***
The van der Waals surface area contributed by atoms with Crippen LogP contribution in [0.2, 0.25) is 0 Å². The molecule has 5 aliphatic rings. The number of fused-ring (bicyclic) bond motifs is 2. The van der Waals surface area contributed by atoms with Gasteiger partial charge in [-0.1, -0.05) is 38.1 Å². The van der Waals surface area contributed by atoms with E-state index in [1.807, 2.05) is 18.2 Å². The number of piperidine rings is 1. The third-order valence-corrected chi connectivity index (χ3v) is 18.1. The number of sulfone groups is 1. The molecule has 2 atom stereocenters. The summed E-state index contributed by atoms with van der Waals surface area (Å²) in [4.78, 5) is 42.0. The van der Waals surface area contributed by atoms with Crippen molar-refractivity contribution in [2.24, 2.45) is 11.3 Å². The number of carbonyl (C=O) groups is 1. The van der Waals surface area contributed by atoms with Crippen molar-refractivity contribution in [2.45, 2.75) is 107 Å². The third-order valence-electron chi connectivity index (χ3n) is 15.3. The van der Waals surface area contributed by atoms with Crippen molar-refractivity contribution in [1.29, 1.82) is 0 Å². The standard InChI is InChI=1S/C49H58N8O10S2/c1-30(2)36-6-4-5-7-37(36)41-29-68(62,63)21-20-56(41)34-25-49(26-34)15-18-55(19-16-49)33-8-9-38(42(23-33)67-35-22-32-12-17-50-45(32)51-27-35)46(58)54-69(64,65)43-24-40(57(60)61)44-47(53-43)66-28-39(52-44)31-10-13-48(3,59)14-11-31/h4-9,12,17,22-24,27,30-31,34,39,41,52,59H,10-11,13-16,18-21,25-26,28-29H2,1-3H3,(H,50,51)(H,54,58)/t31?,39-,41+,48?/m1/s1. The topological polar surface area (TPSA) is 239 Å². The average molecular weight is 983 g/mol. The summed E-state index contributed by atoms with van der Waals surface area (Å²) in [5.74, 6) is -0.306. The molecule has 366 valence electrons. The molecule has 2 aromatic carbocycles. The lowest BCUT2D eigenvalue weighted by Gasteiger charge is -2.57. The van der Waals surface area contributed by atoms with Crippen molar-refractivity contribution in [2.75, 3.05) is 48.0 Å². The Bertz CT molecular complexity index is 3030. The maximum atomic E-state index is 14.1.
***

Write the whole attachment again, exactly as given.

The van der Waals surface area contributed by atoms with Crippen LogP contribution in [0.2, 0.25) is 0 Å². The molecule has 5 aliphatic rings. The number of fused-ring (bicyclic) bond motifs is 2. The van der Waals surface area contributed by atoms with Gasteiger partial charge in [-0.1, -0.05) is 38.1 Å². The van der Waals surface area contributed by atoms with E-state index in [1.807, 2.05) is 18.2 Å². The number of piperidine rings is 1. The third-order valence-corrected chi connectivity index (χ3v) is 18.1. The number of sulfone groups is 1. The molecule has 2 atom stereocenters. The summed E-state index contributed by atoms with van der Waals surface area (Å²) in [4.78, 5) is 42.0. The van der Waals surface area contributed by atoms with Crippen molar-refractivity contribution in [2.24, 2.45) is 11.3 Å². The number of carbonyl (C=O) groups is 1. The van der Waals surface area contributed by atoms with Crippen molar-refractivity contribution in [2.45, 2.75) is 107 Å². The third-order valence-electron chi connectivity index (χ3n) is 15.3. The van der Waals surface area contributed by atoms with Crippen molar-refractivity contribution in [1.29, 1.82) is 0 Å². The standard InChI is InChI=1S/C49H58N8O10S2/c1-30(2)36-6-4-5-7-37(36)41-29-68(62,63)21-20-56(41)34-25-49(26-34)15-18-55(19-16-49)33-8-9-38(42(23-33)67-35-22-32-12-17-50-45(32)51-27-35)46(58)54-69(64,65)43-24-40(57(60)61)44-47(53-43)66-28-39(52-44)31-10-13-48(3,59)14-11-31/h4-9,12,17,22-24,27,30-31,34,39,41,52,59H,10-11,13-16,18-21,25-26,28-29H2,1-3H3,(H,50,51)(H,54,58)/t31?,39-,41+,48?/m1/s1. The topological polar surface area (TPSA) is 239 Å². The average molecular weight is 983 g/mol. The summed E-state index contributed by atoms with van der Waals surface area (Å²) in [5.74, 6) is -0.306. The molecule has 366 valence electrons. The molecule has 2 aromatic carbocycles. The lowest BCUT2D eigenvalue weighted by Gasteiger charge is -2.57. The van der Waals surface area contributed by atoms with Crippen molar-refractivity contribution in [2.75, 3.05) is 48.0 Å². The Bertz CT molecular complexity index is 3030. The maximum atomic E-state index is 14.1.